The perfect AWS ELB SSL Configuration

When setting up an Elastic Load Balancers (ELBs) at Amazon Web Services (AWS) with HTTPS listeners, the predefined SSL configuration (currently ELBSecurityPolicy-2015-02) is usually perfectly sufficient.

With this latest policy, outdated and vulnerable protocols such as SSLv2 and SSLv3 are disabled, server order preference is used and outdated vulnerable SSL ciphers such as RC4 are disabled. In tandem with HTTP Strict Transport Security (HSTS), this is a pretty solid setup for your ELB.

But there is a catch.

If you still have users stuck with Windows XP their computer won’t be able to negotiate any cipher it supports with your load balancer, so all of these users are unable to use your service.


The bad option: Use ELBSecurityPolicy-2014-10

Using ELBSecurityPolicy-2014-10 enables the ECDHE-RSA-RC4-SHA and RC4-SHA ciphers, which are supported by Windows XP. Unfortunately RC4 is vulnerable (e.g. Mozilla and Microsoft as well as many others recommend to disable it where possible) and should be avoided at all cost, both to keep users safe as well as to maintain a good rating in your SSL Labs Report.

The good option: Configure your own Security Policy

If you have to support Windows XP clients, you can’t use ELBSecurityPolicy-2015-02 and you don’t want to use ELBSecurityPolicy-2014-10 because it’s weak. Luckily there’s the DES-CBC3-SHA cipher, which is supported by Windows XP and still considered secure.

To use that, you have to create a Security Policy for your load balancer and then activate it for each listener. This can be done with the AWS Command Line tools in two commands.

Update (March, 18th 2015)

The new AWS provided policy ELBSecurityPolicy-2015-02 also solves this issue:

Create a new Security Policy

To create the security policy (you’ll have to repeat this step for each of your load balancers) run the following command. Make sure to set --load-balancer-name, --policy-name and --region correctly.

aws elb create-load-balancer-policy \
--load-balancer-name myloadbalancer \
--policy-name MySecurityPolicy-2015-03 \
--policy-type-name SSLNegotiationPolicyType \
--region eu-central-1 \
--policy-attributes \
AttributeName=Protocol-TLSv1,AttributeValue=true \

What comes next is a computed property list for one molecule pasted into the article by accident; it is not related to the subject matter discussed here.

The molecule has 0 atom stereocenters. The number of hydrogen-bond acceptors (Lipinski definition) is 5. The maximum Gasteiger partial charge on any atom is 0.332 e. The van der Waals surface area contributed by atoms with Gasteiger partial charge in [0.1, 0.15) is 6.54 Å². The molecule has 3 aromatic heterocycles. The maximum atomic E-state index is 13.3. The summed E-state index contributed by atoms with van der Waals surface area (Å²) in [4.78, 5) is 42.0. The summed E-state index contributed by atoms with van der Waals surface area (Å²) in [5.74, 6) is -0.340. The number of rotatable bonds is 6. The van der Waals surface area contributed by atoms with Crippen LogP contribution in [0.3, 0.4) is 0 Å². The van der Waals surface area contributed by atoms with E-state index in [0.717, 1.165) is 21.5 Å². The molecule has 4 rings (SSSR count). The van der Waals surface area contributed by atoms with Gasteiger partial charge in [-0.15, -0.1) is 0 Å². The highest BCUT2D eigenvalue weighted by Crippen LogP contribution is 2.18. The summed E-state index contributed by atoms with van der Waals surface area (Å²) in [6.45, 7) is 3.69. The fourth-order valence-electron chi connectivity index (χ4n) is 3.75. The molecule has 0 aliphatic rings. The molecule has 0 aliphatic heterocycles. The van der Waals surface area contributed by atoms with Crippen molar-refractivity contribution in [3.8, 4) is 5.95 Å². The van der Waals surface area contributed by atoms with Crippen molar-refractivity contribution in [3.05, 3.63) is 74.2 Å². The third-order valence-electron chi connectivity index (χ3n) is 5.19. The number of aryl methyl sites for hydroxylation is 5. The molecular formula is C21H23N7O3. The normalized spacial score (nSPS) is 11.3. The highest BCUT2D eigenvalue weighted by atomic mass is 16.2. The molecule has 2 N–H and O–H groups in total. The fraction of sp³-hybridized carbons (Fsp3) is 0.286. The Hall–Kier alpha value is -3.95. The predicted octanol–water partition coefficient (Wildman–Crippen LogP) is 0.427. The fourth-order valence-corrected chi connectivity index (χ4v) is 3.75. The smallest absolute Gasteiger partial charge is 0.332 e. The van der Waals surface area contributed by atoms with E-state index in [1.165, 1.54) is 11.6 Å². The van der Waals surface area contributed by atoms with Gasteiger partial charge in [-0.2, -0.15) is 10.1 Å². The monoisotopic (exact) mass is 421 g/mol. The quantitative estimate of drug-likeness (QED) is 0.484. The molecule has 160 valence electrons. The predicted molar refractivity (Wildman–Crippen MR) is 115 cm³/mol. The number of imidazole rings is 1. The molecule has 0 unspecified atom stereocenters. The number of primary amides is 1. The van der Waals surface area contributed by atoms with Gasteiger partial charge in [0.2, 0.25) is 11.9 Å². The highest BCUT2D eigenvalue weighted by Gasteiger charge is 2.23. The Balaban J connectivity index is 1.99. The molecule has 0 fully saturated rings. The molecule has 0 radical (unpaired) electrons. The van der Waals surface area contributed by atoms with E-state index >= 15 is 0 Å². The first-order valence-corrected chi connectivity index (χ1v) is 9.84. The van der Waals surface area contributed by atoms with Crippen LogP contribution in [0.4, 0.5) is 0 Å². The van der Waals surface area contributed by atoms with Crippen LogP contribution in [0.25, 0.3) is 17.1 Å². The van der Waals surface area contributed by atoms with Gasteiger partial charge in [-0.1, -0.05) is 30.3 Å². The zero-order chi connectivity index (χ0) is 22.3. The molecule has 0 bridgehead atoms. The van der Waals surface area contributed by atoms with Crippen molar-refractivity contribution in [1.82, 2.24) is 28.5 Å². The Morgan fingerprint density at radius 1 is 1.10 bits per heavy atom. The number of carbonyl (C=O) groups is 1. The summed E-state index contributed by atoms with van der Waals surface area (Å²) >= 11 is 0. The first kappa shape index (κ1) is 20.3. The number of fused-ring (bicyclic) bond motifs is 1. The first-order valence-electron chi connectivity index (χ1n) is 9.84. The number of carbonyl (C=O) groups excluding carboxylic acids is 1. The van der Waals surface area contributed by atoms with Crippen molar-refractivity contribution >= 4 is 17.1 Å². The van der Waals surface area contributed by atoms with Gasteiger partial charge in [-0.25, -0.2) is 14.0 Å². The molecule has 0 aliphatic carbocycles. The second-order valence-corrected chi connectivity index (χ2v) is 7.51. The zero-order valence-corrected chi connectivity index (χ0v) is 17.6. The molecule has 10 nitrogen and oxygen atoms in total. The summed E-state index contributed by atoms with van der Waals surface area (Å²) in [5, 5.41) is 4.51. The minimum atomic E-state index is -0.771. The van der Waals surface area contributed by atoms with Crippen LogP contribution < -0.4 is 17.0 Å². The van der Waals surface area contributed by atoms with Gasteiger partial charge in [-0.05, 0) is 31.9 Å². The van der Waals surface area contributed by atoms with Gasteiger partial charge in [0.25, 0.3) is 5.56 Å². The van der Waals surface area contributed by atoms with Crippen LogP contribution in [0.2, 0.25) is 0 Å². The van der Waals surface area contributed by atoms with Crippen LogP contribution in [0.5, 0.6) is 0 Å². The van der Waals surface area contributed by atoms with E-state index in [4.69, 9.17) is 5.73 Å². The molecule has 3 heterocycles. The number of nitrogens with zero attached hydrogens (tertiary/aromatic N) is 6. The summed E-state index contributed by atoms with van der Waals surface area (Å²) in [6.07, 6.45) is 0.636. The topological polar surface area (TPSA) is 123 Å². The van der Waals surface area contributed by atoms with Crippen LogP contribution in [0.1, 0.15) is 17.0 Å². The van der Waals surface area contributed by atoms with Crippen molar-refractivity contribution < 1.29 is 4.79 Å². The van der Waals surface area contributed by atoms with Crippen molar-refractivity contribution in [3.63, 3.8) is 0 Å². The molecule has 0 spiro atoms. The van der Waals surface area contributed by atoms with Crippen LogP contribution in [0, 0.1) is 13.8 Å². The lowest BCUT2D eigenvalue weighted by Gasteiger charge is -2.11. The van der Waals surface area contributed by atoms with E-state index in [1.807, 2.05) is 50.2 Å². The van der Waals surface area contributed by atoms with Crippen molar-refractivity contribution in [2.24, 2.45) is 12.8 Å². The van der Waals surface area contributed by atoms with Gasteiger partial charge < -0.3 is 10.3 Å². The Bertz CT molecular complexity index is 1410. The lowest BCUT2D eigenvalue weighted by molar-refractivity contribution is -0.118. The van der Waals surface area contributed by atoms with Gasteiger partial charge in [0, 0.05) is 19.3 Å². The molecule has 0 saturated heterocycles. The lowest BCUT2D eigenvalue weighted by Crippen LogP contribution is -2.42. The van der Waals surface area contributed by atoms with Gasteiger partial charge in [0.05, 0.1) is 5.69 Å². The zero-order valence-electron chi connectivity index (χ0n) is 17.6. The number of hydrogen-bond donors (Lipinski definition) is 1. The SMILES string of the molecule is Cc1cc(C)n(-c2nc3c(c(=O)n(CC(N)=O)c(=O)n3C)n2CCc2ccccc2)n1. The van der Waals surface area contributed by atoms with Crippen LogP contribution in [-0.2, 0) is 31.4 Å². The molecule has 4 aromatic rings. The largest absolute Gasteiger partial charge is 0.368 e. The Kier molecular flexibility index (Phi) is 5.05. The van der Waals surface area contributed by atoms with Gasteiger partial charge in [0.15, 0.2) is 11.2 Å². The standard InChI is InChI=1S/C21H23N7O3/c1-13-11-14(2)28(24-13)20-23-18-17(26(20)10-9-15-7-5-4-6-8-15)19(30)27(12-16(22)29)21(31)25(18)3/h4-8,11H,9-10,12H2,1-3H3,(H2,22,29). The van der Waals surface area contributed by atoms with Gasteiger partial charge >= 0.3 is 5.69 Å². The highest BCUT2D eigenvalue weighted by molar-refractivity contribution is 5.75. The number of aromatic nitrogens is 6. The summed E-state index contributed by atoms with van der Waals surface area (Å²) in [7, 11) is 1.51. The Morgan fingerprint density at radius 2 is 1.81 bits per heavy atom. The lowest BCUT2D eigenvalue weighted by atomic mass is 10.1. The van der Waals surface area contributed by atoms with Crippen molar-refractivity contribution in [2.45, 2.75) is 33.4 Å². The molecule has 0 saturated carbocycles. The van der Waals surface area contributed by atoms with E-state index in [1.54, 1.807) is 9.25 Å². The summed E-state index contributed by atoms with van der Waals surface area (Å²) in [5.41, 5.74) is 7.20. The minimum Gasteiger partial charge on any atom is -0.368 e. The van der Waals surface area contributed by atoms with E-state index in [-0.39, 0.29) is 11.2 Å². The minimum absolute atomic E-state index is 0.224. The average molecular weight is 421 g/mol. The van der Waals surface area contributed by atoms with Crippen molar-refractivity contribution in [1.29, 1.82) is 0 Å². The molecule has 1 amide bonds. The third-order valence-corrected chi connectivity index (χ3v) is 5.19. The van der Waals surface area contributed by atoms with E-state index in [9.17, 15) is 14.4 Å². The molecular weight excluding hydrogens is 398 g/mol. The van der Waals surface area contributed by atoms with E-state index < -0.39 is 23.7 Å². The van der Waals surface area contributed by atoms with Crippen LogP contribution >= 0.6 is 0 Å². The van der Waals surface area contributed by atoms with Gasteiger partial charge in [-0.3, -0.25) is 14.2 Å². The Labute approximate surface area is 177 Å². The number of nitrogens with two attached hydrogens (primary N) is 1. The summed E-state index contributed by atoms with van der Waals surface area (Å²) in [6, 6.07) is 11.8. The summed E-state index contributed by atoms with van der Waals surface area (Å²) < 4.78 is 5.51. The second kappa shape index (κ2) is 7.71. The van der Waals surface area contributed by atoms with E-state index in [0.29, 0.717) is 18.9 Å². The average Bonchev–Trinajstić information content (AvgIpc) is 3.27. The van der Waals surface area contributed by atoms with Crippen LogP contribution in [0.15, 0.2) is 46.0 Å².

AttributeName=Protocol-TLSv1.1,AttributeValue=true \
AttributeName=Protocol-TLSv1.2,AttributeValue=true \
AttributeName=Server-Defined-Cipher-Order,AttributeValue=true \
AttributeName=ECDHE-ECDSA-AES128-GCM-SHA256,AttributeValue=true \
AttributeName=ECDHE-RSA-AES128-GCM-SHA256,AttributeValue=true \
AttributeName=ECDHE-ECDSA-AES128-SHA256,AttributeValue=true \
AttributeName=ECDHE-RSA-AES128-SHA256,AttributeValue=true \
AttributeName=ECDHE-ECDSA-AES128-SHA,AttributeValue=true \
AttributeName=ECDHE-RSA-AES128-SHA,AttributeValue=true \
AttributeName=DHE-RSA-AES128-SHA,AttributeValue=true \
AttributeName=ECDHE-ECDSA-AES256-GCM-SHA384,AttributeValue=true \
AttributeName=ECDHE-RSA-AES256-GCM-SHA384,AttributeValue=true \
AttributeName=ECDHE-ECDSA-AES256-SHA384,AttributeValue=true \
AttributeName=ECDHE-RSA-AES256-SHA384,AttributeValue=true \
AttributeName=ECDHE-RSA-AES256-SHA,AttributeValue=true \
AttributeName=ECDHE-ECDSA-AES256-SHA,AttributeValue=true \
AttributeName=AES128-GCM-SHA256,AttributeValue=true \
AttributeName=AES128-SHA256,AttributeValue=true \
AttributeName=AES128-SHA,AttributeValue=true \
AttributeName=AES256-GCM-SHA384,AttributeValue=true \
AttributeName=AES256-SHA256,AttributeValue=true \
AttributeName=AES256-SHA,AttributeValue=true \
AttributeName=DHE-DSS-AES128-SHA,AttributeValue=true \
AttributeName=DES-CBC3-SHA,AttributeValue=true

Activate your new Security Policy

Now activate the new policy for all of your HTTPS listeners on your load balancers. Make sure to set --load-balancer-name, --policy-name, --port and --region correctly.

aws elb set-load-balancer-policies-of-listener --load-balancer-name myloadbalancer --load-balancer-port 443 --policy-name MySecurityPolicy-2015-03 --region eu-central-1

That’s it. Now you have a secure SSL configuration for your ELB and still support Windows XP. We use this configuration at fruux (here’s our SSL Labs Report).


Any comments? Ping me on Twitter.